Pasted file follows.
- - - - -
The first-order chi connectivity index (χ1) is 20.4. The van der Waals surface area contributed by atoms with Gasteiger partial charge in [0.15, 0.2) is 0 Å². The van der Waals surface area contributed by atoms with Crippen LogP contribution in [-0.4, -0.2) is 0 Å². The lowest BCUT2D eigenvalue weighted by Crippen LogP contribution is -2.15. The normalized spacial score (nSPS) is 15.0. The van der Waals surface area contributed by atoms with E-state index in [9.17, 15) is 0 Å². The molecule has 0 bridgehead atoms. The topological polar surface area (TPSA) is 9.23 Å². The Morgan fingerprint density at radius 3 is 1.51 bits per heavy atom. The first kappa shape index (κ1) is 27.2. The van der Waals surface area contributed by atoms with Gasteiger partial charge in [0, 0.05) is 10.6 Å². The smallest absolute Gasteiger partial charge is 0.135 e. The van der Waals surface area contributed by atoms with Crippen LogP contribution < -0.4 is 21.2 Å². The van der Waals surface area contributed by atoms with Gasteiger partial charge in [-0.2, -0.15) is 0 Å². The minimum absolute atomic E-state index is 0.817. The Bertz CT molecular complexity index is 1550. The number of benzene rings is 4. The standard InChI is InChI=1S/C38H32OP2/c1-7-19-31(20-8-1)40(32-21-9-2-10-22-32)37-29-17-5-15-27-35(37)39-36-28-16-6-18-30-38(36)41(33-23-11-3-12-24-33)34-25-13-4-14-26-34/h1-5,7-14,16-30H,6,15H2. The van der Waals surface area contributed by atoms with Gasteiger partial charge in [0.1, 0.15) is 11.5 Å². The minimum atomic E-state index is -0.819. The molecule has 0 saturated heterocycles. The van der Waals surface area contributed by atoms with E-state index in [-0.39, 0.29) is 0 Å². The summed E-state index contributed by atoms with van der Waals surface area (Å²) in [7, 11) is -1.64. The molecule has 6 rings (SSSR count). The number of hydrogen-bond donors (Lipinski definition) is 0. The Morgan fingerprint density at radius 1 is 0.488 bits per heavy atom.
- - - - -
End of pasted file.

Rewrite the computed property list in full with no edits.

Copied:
The first-order chi connectivity index (χ1) is 20.4. The van der Waals surface area contributed by atoms with Gasteiger partial charge in [0.15, 0.2) is 0 Å². The van der Waals surface area contributed by atoms with Crippen LogP contribution in [-0.4, -0.2) is 0 Å². The lowest BCUT2D eigenvalue weighted by Crippen LogP contribution is -2.15. The normalized spacial score (nSPS) is 15.0. The van der Waals surface area contributed by atoms with E-state index in [9.17, 15) is 0 Å². The molecule has 0 bridgehead atoms. The topological polar surface area (TPSA) is 9.23 Å². The Morgan fingerprint density at radius 3 is 1.51 bits per heavy atom. The first kappa shape index (κ1) is 27.2. The van der Waals surface area contributed by atoms with Gasteiger partial charge in [0, 0.05) is 10.6 Å². The smallest absolute Gasteiger partial charge is 0.135 e. The van der Waals surface area contributed by atoms with Crippen LogP contribution < -0.4 is 21.2 Å². The van der Waals surface area contributed by atoms with Gasteiger partial charge in [-0.2, -0.15) is 0 Å². The minimum absolute atomic E-state index is 0.817. The Bertz CT molecular complexity index is 1550. The number of benzene rings is 4. The standard InChI is InChI=1S/C38H32OP2/c1-7-19-31(20-8-1)40(32-21-9-2-10-22-32)37-29-17-5-15-27-35(37)39-36-28-16-6-18-30-38(36)41(33-23-11-3-12-24-33)34-25-13-4-14-26-34/h1-5,7-14,16-30H,6,15H2. The van der Waals surface area contributed by atoms with Gasteiger partial charge in [0.1, 0.15) is 11.5 Å². The minimum atomic E-state index is -0.819. The molecule has 0 saturated heterocycles. The van der Waals surface area contributed by atoms with E-state index in [-0.39, 0.29) is 0 Å². The summed E-state index contributed by atoms with van der Waals surface area (Å²) in [7, 11) is -1.64. The molecule has 6 rings (SSSR count). The number of hydrogen-bond donors (Lipinski definition) is 0. The Morgan fingerprint density at radius 1 is 0.488 bits per heavy atom.